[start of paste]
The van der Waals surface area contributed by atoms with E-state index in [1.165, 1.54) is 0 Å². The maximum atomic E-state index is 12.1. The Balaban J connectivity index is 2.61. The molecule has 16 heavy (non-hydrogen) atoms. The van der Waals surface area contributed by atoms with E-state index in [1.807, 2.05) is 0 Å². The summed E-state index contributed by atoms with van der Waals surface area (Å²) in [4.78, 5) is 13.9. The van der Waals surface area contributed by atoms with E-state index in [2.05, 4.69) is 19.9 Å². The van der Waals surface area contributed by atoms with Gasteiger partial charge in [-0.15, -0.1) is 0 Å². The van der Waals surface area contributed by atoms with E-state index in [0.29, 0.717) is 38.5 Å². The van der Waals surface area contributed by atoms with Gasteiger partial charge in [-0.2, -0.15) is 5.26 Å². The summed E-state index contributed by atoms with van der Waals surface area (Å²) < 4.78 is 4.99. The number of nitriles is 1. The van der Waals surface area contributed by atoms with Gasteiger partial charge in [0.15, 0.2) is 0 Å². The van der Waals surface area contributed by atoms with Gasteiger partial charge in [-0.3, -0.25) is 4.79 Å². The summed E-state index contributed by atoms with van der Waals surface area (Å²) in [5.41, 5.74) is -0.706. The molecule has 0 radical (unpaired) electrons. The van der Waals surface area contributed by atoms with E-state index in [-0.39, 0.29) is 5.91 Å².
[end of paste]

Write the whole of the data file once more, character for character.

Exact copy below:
The van der Waals surface area contributed by atoms with E-state index in [1.165, 1.54) is 0 Å². The maximum atomic E-state index is 12.1. The Balaban J connectivity index is 2.61. The molecule has 16 heavy (non-hydrogen) atoms. The van der Waals surface area contributed by atoms with E-state index in [1.807, 2.05) is 0 Å². The summed E-state index contributed by atoms with van der Waals surface area (Å²) in [4.78, 5) is 13.9. The van der Waals surface area contributed by atoms with E-state index in [2.05, 4.69) is 19.9 Å². The van der Waals surface area contributed by atoms with Gasteiger partial charge in [-0.15, -0.1) is 0 Å². The van der Waals surface area contributed by atoms with E-state index in [0.29, 0.717) is 38.5 Å². The van der Waals surface area contributed by atoms with Gasteiger partial charge in [-0.2, -0.15) is 5.26 Å². The summed E-state index contributed by atoms with van der Waals surface area (Å²) < 4.78 is 4.99. The number of nitriles is 1. The van der Waals surface area contributed by atoms with Gasteiger partial charge in [0.15, 0.2) is 0 Å². The van der Waals surface area contributed by atoms with Gasteiger partial charge in [-0.3, -0.25) is 4.79 Å². The summed E-state index contributed by atoms with van der Waals surface area (Å²) in [5.41, 5.74) is -0.706. The molecule has 0 radical (unpaired) electrons. The van der Waals surface area contributed by atoms with E-state index in [-0.39, 0.29) is 5.91 Å².